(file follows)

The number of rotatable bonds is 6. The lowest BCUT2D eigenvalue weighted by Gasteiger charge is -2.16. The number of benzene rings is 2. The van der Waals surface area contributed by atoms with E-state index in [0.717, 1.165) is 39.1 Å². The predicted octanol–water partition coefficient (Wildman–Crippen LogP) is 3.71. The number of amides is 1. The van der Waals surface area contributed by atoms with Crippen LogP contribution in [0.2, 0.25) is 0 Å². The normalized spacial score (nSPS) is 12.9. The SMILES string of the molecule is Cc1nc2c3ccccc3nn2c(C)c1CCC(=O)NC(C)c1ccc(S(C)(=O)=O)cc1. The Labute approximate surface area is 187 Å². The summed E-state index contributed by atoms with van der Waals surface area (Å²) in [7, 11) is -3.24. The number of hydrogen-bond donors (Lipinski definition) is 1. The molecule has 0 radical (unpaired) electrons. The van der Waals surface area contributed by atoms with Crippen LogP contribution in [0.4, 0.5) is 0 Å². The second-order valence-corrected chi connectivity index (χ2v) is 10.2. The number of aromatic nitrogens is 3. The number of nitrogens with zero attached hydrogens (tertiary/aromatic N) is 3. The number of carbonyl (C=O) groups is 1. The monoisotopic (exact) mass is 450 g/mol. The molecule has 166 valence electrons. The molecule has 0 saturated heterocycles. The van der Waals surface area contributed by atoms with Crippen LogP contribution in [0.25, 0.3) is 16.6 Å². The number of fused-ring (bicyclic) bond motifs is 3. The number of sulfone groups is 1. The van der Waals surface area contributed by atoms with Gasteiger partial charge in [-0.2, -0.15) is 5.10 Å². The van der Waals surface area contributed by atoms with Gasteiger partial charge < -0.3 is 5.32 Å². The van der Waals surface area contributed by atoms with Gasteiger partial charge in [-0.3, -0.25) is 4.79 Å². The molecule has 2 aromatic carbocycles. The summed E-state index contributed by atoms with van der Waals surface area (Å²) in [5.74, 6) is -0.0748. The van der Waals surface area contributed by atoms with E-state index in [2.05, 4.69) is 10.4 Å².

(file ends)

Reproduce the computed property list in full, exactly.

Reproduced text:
The number of rotatable bonds is 6. The lowest BCUT2D eigenvalue weighted by Gasteiger charge is -2.16. The number of benzene rings is 2. The van der Waals surface area contributed by atoms with E-state index in [0.717, 1.165) is 39.1 Å². The predicted octanol–water partition coefficient (Wildman–Crippen LogP) is 3.71. The number of amides is 1. The van der Waals surface area contributed by atoms with Crippen LogP contribution in [0.2, 0.25) is 0 Å². The normalized spacial score (nSPS) is 12.9. The SMILES string of the molecule is Cc1nc2c3ccccc3nn2c(C)c1CCC(=O)NC(C)c1ccc(S(C)(=O)=O)cc1. The Labute approximate surface area is 187 Å². The summed E-state index contributed by atoms with van der Waals surface area (Å²) in [7, 11) is -3.24. The number of hydrogen-bond donors (Lipinski definition) is 1. The molecule has 0 radical (unpaired) electrons. The van der Waals surface area contributed by atoms with Crippen LogP contribution in [0.4, 0.5) is 0 Å². The second-order valence-corrected chi connectivity index (χ2v) is 10.2. The number of aromatic nitrogens is 3. The number of nitrogens with zero attached hydrogens (tertiary/aromatic N) is 3. The number of carbonyl (C=O) groups is 1. The monoisotopic (exact) mass is 450 g/mol. The molecule has 166 valence electrons. The molecule has 0 saturated heterocycles. The van der Waals surface area contributed by atoms with Crippen LogP contribution in [0.25, 0.3) is 16.6 Å². The number of fused-ring (bicyclic) bond motifs is 3. The number of sulfone groups is 1. The van der Waals surface area contributed by atoms with Gasteiger partial charge in [-0.2, -0.15) is 5.10 Å². The van der Waals surface area contributed by atoms with Gasteiger partial charge < -0.3 is 5.32 Å². The van der Waals surface area contributed by atoms with Gasteiger partial charge in [-0.3, -0.25) is 4.79 Å². The molecule has 2 aromatic carbocycles. The summed E-state index contributed by atoms with van der Waals surface area (Å²) in [5.74, 6) is -0.0748. The van der Waals surface area contributed by atoms with E-state index in [2.05, 4.69) is 10.4 Å².